The 8 mistakes people make when buying, ordering, and drinking rum — and what to do instead
- Bacardi's Global Brand Ambassador Dickie Cullimore told us all of the things people do wrong when buying, ordering, and drinking rum.
- He said you should always order a drink off a bar menu, as it showcases the skills of the bartenders.
- When in doubt, a daiquiri is a good way to tell how good the bar staff is.
- Your drink should also always be packed with ice.
- Don't assume a spiced rum is stronger — and don't judge a rum by its colour.
Whether it's whisky, gin, or wine, there's plenty to know when it comes to buying or serving booze — especially when summer time rolls around.
In the season of daiquiris and mojitos, Business Insider spoke to Dickie Cullimore, Global Brand Ambassador for Bacardi, to get some answers to everything rum-related.
Cullimore, a Kiwi working in New Zealand, has worked for the brand for over seven years, and has been Brand Ambassador for the past three.
An advocate for the education of rum, spirits, and cocktails, he is also one of the driving forces behind the Bacardi Legacy Cocktail Competition, the biggest branded cocktail competition on the planet. He was headed to Mexico City for this year's competition when we spoke.
This year has also brought about the launch of Bacardi's two new rums — its An~ejo Cuatro premium rum, which has flavours of vanilla, oak, clove, and honey and is barrel aged for at least four years under the Caribbean sun, and its Gran Reserva Diez, which is aged for 10 years.
Aside from not realising how rum is made — "it's a bit loose and free with its rules at times, but all rums are aged undisturbed in the tropical sun," according to Cullimore — there are plenty of other things people get wrong about the spirit.
Here are the 8 mistakes people making when buying, ordering, and drinking rum, according to Cullimore.
1. Not thinking about where and when they'll be drinking it
"Rum is so versatile and extremely diverse," Cullimore said. "There's a rum for every occasion."
He added that it's not as "steeped in rules" as some spirits like whisky, which leaves more room for experimentation — but can also make it hard to know what to buy or order.
"Think about where and when you'll be enjoying it," he said. "If it's a hot day, in my mind the most refreshing thing is the mojito. If you want to sip and savour, go for something bold or aged."
2. Going for the cheapest rum over the trusted one
According to Cullimore, the rules around rum are quite loose, to a cheap bottle can look very different from country to country.
To make sure you end up with something decent, he said you should start with something you're familiar with — that you're confident buying, ordering, or serving at home.
"Instead of picking the cheapest rum, pick a rum you trust, that's authentic or established," he said. "You might only be spending a pound or two more to get something that's quite reasonable — spend a fraction more to get something you trust and you know you'll enjoy."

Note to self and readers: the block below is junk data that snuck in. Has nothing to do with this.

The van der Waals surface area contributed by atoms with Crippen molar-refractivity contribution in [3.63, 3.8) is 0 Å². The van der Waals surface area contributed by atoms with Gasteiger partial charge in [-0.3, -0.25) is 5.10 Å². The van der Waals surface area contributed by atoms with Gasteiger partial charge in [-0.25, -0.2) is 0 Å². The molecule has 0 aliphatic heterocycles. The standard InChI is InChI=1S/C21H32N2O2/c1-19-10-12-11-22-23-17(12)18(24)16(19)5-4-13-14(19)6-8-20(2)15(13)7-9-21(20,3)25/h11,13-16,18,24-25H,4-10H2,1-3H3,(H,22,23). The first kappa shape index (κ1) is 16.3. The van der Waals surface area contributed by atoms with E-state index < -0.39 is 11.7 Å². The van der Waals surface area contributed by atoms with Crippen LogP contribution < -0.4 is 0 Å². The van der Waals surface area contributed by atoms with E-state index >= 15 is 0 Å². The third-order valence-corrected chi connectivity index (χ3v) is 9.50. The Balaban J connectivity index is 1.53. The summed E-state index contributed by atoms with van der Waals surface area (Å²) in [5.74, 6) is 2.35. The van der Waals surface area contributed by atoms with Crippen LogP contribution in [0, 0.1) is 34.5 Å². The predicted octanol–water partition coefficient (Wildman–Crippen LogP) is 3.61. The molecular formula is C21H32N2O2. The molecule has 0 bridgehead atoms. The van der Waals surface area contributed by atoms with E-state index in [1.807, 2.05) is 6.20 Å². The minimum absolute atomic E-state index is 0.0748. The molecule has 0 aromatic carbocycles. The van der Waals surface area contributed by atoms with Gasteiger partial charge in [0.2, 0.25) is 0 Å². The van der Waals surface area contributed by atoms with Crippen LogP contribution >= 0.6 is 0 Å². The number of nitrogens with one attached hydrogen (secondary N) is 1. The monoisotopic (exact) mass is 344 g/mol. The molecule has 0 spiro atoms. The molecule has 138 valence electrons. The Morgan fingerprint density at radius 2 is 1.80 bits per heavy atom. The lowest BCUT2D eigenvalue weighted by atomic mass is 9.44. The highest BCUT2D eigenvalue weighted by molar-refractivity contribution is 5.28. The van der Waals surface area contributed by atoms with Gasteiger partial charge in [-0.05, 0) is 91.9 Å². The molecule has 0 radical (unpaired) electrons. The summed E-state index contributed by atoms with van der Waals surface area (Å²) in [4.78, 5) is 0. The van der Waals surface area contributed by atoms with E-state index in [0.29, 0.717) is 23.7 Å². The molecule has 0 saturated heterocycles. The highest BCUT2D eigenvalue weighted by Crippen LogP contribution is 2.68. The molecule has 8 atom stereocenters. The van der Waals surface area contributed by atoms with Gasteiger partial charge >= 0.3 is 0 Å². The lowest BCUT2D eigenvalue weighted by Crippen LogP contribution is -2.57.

3. Ordering off-menu
"When people walk into a bar, they often look around to see what other people are drinking — the obvious cocktails, beer, wine, or simple mixers," Cullimore said. "People are scared of making a wrong decision."
To make sure you end up with something tasty but a bit more adventurous, he said you should always look at the menu.
"These are the things the bar is confident and comfortable making, so you'll get an idea of their capabilities," he said.
4. Ignoring the bartender
Building a report with the server or bartender can go a long way, according to Cullimore.
"Ask them, 'What rum drinks do you enjoy making or drinking?' or 'Make something refreshing with this rum.' Put the ownership of it into their hands and they can be excited about making it."
5. Assuming spiced rum is stronger
Spiced rum has a rum base — whether it's light or heavy, white or dark — with added flavour and spices, such as peppers, chillis, or aromatics like cinnamon, cloves, nutmeg, honey, or more added sugar, according to Cullimore. It also often has an ABV below 37.5%.
"It's great as a simple mixer and can be wonderfully refreshing," he said, adding that it's targeted at the younger generation from legal drinking age to the age of 25. "It's an entry point into the category," he said.
6. Judging a rum by its colour
It's hard to define what makes a white, gold, or dark rum, according to Cullimore.
"There's a lot of difference between rums, whether they be white, gold, or dark," he said. "With rum, you've got variants and versatility.
He added that to understand a spirit, you need to know where it's made.
"Even with whites, there are massive variants of use. A white rum can be dry, light, and citrus fruit-forward, but then white rums produced in Jamaica could be super intense and bold.
"The colour is not the best or only clue to unlock what's in the bottle," he added. For example, a white rum with caramel colouring will become a dark rum.
7. Not using enough ice
Like with most boozy beverages, Cullimore's one major tip is to use as much ice as possible — unless it's a hot drink, that is.
"If it's a Mojito, make sure it's packed with crushed ice," he said. "It's the same with a Cube Libre (rum and coke) — the more ice you have, the colder the drink stays.
"The colder the drink stays, the longer it takes to dilute."
8. If in doubt, order a daiquiri
"If you're ever unsure, order a classic daiquiri," he said, adding that a good daiquiri — one of the best selling cocktails in the world in 2018 — is a sign of a good bartender, as they need to understand temperature and balance. "It's simple perfection."
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